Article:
- Algerian airplane goes missing over Mali: ‘Emergency plan’ launched
- Colorado judge strikes voter-backed gay marriage ban, but issues stay
- Brooklyn Bridge flag-swapping suspects identified by nickname
- Christian woman in Sudan spared for apostasy flies to Italy
- Iraq: 60 dead in attack on prisoner convoy
- Marco Rubio: U.S. at social, moral crossroads
- ‘We’re coming for you, Barack Obama’: Top U.S. official discloses threat from ISIL
- White flags baffle NYPD: ‘We’re lucky it wasn’t a bomb’
- N.Y. Gov. Cuomo’s office interfered with, pressured corruption commission: report
- Brit lawmaker: I would fire on Israel if I lived in Gaza
Topic - Mathew D. Staver
A Christian university's lawsuit against the Obama administration's health care law must be heard by a federal appellate court so its issues can be resolved properly, the Supreme Court ruled Monday.
The Supreme Court on Monday declined to take up a lawsuit over an Oklahoma "personhood" amendment that sought to grant state constitutional protections to human embryos starting at conception, but pro-life advocates say the issue is far from over.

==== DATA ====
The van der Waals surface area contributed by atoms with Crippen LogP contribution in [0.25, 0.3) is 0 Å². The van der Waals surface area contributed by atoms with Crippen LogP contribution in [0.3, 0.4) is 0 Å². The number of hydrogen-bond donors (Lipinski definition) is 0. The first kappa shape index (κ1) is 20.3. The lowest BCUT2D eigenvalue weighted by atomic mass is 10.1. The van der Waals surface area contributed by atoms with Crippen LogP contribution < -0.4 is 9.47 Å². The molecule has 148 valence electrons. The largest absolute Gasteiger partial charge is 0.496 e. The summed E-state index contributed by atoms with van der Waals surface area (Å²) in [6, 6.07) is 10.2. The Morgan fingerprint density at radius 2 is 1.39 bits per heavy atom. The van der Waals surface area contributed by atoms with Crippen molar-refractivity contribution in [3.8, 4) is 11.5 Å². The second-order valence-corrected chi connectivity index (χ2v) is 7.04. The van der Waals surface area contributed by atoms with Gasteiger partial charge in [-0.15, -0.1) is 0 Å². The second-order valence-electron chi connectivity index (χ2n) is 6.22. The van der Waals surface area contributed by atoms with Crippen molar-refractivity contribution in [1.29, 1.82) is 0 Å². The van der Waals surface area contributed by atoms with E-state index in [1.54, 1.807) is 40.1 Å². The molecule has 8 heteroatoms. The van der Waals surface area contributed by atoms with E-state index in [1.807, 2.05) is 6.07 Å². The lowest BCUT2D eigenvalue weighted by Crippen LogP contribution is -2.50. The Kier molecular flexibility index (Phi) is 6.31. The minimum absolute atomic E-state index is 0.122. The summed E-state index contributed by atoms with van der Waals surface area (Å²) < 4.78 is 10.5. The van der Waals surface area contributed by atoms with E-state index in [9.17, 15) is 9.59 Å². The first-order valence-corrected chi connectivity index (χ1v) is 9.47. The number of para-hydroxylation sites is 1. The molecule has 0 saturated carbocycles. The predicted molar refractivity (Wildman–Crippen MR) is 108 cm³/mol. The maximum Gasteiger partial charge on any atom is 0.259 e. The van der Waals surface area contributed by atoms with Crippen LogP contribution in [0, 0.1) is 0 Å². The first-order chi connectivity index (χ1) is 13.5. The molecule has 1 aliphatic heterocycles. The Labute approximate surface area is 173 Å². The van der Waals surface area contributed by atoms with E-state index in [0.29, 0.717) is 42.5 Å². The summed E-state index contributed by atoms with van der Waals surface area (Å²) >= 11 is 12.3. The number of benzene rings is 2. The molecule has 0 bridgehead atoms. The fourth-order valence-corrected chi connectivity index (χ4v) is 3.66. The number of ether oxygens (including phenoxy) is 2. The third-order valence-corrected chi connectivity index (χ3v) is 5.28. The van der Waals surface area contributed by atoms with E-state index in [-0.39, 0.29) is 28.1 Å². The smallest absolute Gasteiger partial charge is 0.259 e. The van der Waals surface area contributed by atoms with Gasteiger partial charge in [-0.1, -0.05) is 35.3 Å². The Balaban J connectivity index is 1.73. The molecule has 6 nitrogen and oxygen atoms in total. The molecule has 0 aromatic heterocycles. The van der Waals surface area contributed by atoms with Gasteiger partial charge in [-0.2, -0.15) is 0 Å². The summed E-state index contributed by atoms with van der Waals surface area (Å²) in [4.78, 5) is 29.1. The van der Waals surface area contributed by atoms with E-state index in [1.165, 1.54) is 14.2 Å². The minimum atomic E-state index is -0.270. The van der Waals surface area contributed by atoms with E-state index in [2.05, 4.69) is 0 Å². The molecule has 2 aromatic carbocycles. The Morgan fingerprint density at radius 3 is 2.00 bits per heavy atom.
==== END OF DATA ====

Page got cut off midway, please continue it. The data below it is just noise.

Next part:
Obamacare is like turnip greens: bitter and hard to swallow, but Mommy made you choke them down anyway. The difference is that turnip greens are constitutional (though perhaps they shouldn't be). They're also likely to extend your life rather than cut it short.
A federal appellate court decision in Louisiana this week on a birth-certificate dispute may catapult the issue of gay adoption before the U.S. Supreme Court.
"Whenever our Secretary of State Hillary Rodham Clinton goes into one of these countries and does not speak against human rights violations, it emboldens those countries, and people die," Mr. Staver said. "If we come there, and if we don't take the moral high ground, it empowers them."
Mr. Staver said abortion is a problem in other countries, such as China, and U.S. leaders need to stand up for the unborn both domestically and abroad.